The RHNA determination model: HCD's RHNA determination has been independently found to be in error and the audit should consider arguments by other regional agencies such as the Southern California Association of Governments. Moreover, there remain significant unanswered questions related to the data analysis in PBA50. Many agencies have consistently requested jurisdiction-level data to better understand the assumptions, analysis and conclusions that make up PBA50. Cities and counties within the Bay Area are being burdened with excessively high RHNA numbers – even without potential double counting errors from HCD. The RHNA methodology should address development feasibility for jurisdictions by including an allocation cap, especially under current circumstances where it will take time for developers to prepare housing project plans and funding packages in recession conditions. The concern is some jurisdictions potentially failing to meet their market rate housing targets, subsequently being subject to the permit streamlining requirements of SB 35, and then these jurisdictions losing control over local land use decisions four years into the RHNA cycle. Regional Growth Strategies Mapping and Modeling Accuracy. Mapping, modeling results, and associated assessments of development potential underlie the regional growth pattern in the Plan Bay Area 2050 Final Blueprint. Accuracy in the regional growth strategies mapping and modeling is fundamental if 2050 Households is used as the RHNA methodology baseline.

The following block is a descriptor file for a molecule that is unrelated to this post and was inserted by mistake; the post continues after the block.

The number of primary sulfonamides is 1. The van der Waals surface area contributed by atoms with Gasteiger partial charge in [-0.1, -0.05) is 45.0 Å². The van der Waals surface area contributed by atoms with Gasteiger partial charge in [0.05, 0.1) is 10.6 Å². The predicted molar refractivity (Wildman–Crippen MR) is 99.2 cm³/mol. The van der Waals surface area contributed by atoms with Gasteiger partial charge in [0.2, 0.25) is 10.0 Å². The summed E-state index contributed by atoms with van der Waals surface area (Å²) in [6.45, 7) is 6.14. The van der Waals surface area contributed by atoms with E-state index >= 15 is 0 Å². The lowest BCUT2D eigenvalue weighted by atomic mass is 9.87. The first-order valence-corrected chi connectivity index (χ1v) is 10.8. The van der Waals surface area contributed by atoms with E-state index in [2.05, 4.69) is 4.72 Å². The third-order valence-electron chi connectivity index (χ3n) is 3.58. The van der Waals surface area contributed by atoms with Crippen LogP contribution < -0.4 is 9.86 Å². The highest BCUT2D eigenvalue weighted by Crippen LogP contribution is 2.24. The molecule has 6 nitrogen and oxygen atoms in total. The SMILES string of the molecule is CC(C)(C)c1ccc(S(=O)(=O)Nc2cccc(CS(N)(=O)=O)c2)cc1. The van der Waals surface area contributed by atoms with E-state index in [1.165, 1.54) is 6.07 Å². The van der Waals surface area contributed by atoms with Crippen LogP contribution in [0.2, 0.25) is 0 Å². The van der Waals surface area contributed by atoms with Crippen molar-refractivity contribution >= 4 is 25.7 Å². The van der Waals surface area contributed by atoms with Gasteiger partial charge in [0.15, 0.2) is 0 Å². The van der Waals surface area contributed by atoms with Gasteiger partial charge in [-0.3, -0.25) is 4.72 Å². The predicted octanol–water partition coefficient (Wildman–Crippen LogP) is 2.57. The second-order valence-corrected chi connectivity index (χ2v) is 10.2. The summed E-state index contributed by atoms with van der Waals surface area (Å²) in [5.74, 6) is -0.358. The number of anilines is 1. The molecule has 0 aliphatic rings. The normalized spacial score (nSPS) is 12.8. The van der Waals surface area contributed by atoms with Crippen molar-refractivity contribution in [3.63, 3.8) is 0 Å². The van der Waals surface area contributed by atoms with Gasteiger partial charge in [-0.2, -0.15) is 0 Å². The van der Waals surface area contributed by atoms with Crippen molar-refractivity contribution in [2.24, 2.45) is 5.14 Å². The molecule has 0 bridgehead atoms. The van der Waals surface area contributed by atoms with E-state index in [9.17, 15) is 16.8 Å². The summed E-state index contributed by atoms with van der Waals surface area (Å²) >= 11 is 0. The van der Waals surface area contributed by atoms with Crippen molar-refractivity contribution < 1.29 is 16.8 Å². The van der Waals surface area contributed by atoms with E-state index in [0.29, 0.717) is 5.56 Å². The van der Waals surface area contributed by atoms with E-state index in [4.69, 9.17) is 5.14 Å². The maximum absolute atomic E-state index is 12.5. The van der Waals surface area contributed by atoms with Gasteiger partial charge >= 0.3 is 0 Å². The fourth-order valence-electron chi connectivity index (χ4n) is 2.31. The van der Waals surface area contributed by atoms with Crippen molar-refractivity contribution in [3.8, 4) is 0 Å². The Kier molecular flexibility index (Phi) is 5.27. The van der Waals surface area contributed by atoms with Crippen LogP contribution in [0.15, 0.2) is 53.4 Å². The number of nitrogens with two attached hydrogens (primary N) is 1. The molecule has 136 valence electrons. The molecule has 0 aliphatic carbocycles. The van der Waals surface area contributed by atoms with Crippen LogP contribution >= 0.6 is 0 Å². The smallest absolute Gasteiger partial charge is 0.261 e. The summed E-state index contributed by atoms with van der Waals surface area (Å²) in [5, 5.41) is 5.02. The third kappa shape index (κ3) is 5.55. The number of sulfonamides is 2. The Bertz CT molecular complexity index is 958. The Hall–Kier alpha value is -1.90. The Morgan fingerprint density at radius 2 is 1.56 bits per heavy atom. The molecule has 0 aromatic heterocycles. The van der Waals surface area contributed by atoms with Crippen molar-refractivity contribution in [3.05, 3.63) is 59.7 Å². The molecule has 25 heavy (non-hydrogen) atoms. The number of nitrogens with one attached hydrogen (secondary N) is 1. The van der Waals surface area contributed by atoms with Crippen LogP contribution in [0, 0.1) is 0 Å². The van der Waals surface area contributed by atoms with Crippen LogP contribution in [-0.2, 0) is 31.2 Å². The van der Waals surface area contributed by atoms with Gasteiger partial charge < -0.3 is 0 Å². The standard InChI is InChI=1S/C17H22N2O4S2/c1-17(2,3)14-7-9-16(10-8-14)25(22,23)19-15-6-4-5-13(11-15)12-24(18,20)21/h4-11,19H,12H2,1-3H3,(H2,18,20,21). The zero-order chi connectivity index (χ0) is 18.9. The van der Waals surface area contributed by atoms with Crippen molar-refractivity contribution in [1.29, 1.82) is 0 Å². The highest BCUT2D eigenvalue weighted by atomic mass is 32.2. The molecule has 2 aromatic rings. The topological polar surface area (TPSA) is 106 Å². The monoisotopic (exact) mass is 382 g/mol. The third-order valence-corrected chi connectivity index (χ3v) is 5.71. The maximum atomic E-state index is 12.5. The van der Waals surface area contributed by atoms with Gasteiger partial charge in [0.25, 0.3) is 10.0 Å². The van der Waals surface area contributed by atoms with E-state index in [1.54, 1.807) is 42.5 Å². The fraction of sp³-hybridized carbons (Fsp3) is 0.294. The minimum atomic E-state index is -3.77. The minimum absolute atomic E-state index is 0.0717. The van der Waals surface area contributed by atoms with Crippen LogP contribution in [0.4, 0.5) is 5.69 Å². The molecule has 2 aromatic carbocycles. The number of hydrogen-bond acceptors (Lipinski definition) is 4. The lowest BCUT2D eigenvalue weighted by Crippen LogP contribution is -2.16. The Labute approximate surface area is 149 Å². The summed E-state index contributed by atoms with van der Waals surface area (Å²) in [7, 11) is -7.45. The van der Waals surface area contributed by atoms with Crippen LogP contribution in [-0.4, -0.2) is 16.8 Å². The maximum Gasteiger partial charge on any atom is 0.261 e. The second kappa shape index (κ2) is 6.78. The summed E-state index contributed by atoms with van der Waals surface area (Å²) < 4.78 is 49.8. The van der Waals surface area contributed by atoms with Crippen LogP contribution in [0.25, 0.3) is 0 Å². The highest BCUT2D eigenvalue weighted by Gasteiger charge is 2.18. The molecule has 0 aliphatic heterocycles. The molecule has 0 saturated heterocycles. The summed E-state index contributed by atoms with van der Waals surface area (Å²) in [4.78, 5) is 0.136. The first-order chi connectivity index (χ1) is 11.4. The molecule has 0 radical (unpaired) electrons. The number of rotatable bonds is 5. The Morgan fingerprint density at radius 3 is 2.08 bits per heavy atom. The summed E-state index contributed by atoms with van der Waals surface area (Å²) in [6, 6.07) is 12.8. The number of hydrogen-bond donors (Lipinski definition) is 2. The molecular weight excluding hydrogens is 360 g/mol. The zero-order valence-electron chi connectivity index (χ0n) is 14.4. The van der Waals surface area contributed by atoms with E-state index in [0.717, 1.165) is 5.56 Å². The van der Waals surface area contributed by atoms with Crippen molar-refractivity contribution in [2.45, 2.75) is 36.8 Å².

Reduce the number of jobs attributed to jurisdictions with employers in sectors with high telecommuting rates. Telecommuting may be a long-term social and employment impact of COVID-19. Many businesses and institutions are, out of necessity, finding ways to shift operations to completely or mostly remote operations. Many large employers have shifted to remote operations. Once the pandemic subsides, many employers may continue a remote portion of their operations. The potential is very real that telecommuting could represent a larger share of jobs than is currently modeled, and thus a reduction in the number of commuters and a shift in where jobs are located. For example, many cities anticipate retention of telecommuting for many employees with jobs and the possibility of associated lower demand for housing within and nearby. MTC/ABAG staff indicated that the Final Blueprint strategy EN7 accounts for significantly more telecommuting, as well as more use of transit and active transportation modes. However, the strategy still appears to attribute jobs to headquarters, assuming employees come to the office some days a week. We have to consider a reasonable percentage of telecommuting-friendly sector jobs to be reassigned away from job headquarters, as well as to make a stronger push to model telecommuting in employment dynamics beyond an assumption ranging between 17% and 25% of the workforce for some jurisdictions.